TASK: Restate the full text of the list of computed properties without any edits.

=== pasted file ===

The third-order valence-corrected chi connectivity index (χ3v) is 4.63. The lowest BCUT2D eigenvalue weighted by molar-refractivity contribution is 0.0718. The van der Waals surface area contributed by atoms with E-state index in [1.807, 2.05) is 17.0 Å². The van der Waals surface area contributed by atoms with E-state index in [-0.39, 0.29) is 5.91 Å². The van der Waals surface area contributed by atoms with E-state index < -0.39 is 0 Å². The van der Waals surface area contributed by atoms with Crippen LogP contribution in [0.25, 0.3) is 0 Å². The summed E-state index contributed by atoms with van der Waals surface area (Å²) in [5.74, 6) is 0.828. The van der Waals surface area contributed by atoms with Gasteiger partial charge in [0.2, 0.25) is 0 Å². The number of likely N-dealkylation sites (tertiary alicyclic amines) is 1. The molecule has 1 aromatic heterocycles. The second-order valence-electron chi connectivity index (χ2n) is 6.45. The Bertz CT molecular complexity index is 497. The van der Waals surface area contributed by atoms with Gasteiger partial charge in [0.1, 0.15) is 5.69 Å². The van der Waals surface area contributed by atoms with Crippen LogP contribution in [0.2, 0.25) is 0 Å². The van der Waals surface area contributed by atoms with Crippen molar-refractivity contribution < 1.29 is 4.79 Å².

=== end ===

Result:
The third-order valence-corrected chi connectivity index (χ3v) is 4.63. The lowest BCUT2D eigenvalue weighted by molar-refractivity contribution is 0.0718. The van der Waals surface area contributed by atoms with E-state index in [1.807, 2.05) is 17.0 Å². The van der Waals surface area contributed by atoms with E-state index in [-0.39, 0.29) is 5.91 Å². The van der Waals surface area contributed by atoms with E-state index < -0.39 is 0 Å². The van der Waals surface area contributed by atoms with Crippen LogP contribution in [0.25, 0.3) is 0 Å². The summed E-state index contributed by atoms with van der Waals surface area (Å²) in [5.74, 6) is 0.828. The van der Waals surface area contributed by atoms with Gasteiger partial charge in [0.2, 0.25) is 0 Å². The number of likely N-dealkylation sites (tertiary alicyclic amines) is 1. The molecule has 1 aromatic heterocycles. The second-order valence-electron chi connectivity index (χ2n) is 6.45. The Bertz CT molecular complexity index is 497. The van der Waals surface area contributed by atoms with Gasteiger partial charge in [0.1, 0.15) is 5.69 Å². The van der Waals surface area contributed by atoms with Crippen LogP contribution in [0.2, 0.25) is 0 Å². The van der Waals surface area contributed by atoms with Crippen molar-refractivity contribution < 1.29 is 4.79 Å².